"It’s all smooth in the world until it comes to Jesus—the Jesus who is God ..."

What People of Faith and Atheists ..."
"You write "I spend a remarkably small amount of my time thinking about [what will ..."

What People of Faith and Atheists ..."

Browse Our Archives

Follow Us!


TRENDING AT PATHEOS Progressive Christian
What Are Your Thoughts?leave a comment
  • Excellent article! Thanks. I was raised Evangelical and can tell you, for them, Liberals are the most misunderstood an maligned group of people they talk about. The Evangelical mindset is simple: there are only two types of people in the world, Evangelicals, and everyone else. They are the “Saved” and everyone else, the “Lost.” Of the Lost, Liberals are the worst because they lead people astray and hamper the Evangelical cause, which is to create a “Christian nation.” They are under the delusion that Evangelicalism is so appealing that no one will notice that individual rights have been taken away, that, if successful, an Evangelical Christian nation would be fascist.

    I am representative of a growing group of long time Conservative Christians who have become Liberal because of our Christian faith. For many of us it is a Damascus road type experience, a suddden realization that the Evangelical emperor has no clothes. For me it was the Evangelical response to the “Lost” in the culture wars in general, but the “right to refuse” service specifically that raised red flags. Serving others is so central to Christ’s teaching I knew immediately Evangelicals were not representing Christ, but their own homophobia.

    I am in the midst of reading an excellent book entitled “Why Liberals Win the Culture Wars (Even When They Lose Elections)” by Stephen Prothero. A very timely book considering the recent election outcome.

    • vancemorgan

      Thanks! Although it isn’t clear in today’s post, my religious pedigree is similar to yours. My father was a fundamentalist, evangelical Baptist minister and my whole world was the one you describe. In a way, it was my working through how I evolved from that into the progressive Christian that I now am that started this blog four and a half years ago.

      I notice that you also have a blog? If so, I’m looking forward to taking a look! Thanks for the book recommendation as well.

      • Pentecostal here. Interesting how Progressivism can bring together people who were on the opposite poles Evangelically. Thanks for noticing my blog. I am new to the blogging universe and took a break from it over the holidays, whoops, I mean Christmas break! (gotta be PC in case any Evangelicals are watching). Having only left the “bubble” 4 years ago I am discovering new things on an almost daily basis. I am so busy on Patheos It’s hard to sit down to my own blog, plus I come home from work so exhausted…you know how it is. But I retire in 14 months which will allow unfettered freedom for blogging and more church involvement.

        If you’ve seen any of my comments on Patheos’ Progressive channel you’ll see I tend to “think out loud.” With 50+ years of Evangelical indoctrination behind me you can imagine I have a lot of questions, concerns and outright skepticism. I’m off work today and hope to get a new post up.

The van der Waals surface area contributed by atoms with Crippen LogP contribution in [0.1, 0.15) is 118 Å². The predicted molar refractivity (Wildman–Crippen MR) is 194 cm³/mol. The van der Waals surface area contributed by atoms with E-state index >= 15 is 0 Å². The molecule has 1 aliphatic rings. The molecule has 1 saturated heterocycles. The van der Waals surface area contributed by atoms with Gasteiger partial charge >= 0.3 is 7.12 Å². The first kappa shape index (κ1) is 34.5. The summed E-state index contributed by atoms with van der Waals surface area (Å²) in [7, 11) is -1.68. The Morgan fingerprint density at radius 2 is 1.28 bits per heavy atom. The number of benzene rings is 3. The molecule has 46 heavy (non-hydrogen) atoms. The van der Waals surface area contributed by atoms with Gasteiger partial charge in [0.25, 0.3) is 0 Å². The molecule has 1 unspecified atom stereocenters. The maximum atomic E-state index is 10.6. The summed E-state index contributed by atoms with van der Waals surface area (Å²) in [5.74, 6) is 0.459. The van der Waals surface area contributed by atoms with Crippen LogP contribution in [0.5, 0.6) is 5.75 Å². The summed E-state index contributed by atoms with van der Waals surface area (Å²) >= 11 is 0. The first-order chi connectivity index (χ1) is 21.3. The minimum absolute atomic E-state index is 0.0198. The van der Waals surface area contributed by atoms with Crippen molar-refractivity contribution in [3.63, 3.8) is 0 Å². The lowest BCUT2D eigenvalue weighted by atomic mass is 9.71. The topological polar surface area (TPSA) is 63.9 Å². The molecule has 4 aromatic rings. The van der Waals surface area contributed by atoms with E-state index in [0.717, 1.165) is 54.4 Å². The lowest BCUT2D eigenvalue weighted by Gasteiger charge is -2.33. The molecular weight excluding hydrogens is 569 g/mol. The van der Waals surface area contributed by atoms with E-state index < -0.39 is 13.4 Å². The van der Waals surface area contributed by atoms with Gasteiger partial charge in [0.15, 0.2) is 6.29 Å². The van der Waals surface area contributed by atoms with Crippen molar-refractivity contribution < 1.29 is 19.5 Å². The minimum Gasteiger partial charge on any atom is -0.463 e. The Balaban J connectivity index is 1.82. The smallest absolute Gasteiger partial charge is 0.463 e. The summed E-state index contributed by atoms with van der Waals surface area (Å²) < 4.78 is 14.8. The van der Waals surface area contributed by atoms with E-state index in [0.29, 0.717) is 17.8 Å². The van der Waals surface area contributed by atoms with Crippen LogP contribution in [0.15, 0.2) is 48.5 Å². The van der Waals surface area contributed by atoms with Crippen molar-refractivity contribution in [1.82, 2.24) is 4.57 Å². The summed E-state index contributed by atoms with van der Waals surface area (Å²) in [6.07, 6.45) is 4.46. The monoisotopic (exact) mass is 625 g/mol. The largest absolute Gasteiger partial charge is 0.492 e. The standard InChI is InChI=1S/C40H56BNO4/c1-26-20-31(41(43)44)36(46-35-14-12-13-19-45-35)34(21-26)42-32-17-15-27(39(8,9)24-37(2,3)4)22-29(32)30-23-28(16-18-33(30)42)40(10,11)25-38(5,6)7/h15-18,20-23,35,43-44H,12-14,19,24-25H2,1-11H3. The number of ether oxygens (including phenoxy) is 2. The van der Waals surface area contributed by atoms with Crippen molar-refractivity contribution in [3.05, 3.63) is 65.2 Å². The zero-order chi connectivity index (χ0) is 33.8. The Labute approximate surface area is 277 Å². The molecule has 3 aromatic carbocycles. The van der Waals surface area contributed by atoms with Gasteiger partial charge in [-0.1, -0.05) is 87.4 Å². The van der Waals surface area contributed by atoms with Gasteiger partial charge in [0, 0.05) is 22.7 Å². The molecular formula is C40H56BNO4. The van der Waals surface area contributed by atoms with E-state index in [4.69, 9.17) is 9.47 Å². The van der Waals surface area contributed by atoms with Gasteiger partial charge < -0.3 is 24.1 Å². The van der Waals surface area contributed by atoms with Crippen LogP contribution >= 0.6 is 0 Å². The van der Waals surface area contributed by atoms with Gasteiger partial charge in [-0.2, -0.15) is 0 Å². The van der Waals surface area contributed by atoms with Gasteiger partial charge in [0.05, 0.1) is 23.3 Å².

• Kris B

    Really interesting article. I grew up with Evangelicals. I went to there churches until I was about 23 and their schools (4th – 12th grades). In high school, I started to see some things I was a little concerned about. By the time I was 23, they had behaved in certain ways that made me leave the church. I was (am) born again, so when I left the church, I didn’t leave God. He gave enough wisdom, at that time, to realize that there was a vast difference between worshipping Him and the religion that they seemed to be worshipping. While being around conservatives, my family was always liberals. When I was old enough to start voting, I tried very hard to pay more attention to the candidate than the party. The problem was that despite being the “party of God,” I found conservative policies not to be very Christlike so, more often than not, I voted Democrat. As time went on, I found myself disliking the stance conservative Christians took more and more. That became rather apparent over the past 8 years. Then this election cycle happened. To be honest, I’ve had a hard time recognizing much of Christ in their behavior/beliefs. I kept seeing hate coming from them and this focus on religion instead of God. I couldn’t believe how they could support Trump and I was appalled every time that they tried to convince me he was/is a Christian. Right now, I don’t know if I could ever vote for a Republican candidate again and I have to say that it was the conservative Christians that have really affected how I feel. The funny thing is…I believe basically all the same principals that they do. I just have a big issue with how they carry those things out and how they treat others who are not part of “their crowd” as well as their seemingly reluctance to allow anyone who doesn’t look or believe just like them to be allowed into their crowd. As I said earlier, I’ve also had a hard time with conservative policies being very Christlike. For those two reasons, I am a proud liberal Democrat and now, especially with the current policies they want to implement, I’m not sure that will ever change. Thanks again for the great article!

    • vancemorgan

      You are welcome, and thanks for your comments and reflections!

      • I think there are many more who are seeing that wide difference between The Religious Right and the Liberal Christians . I have been told that I was not a Christian if I was a Liberal. That in its self proved to me that the Right has a lot to learn. Liked your article.

    • Julie Main

      @Kris B– Yes! You say exactly what I have been thinking, particularly during this election. I so appreciate reading this article and the comments, and knowing my experience is not as unique as some would have us believe.

    • Kris, I agree. A lot of post-Evangelicals are leaving conservative churches. I could have been one, but I am convinced God wants me to stay at my church. I hope to be an agent of change. I don’t know exactly how this will work out, but I do tend to be vocal about my beliefs 🙂 We have a new pastor who’s a bit different than the run of the mill evangelical minister. I’m praying!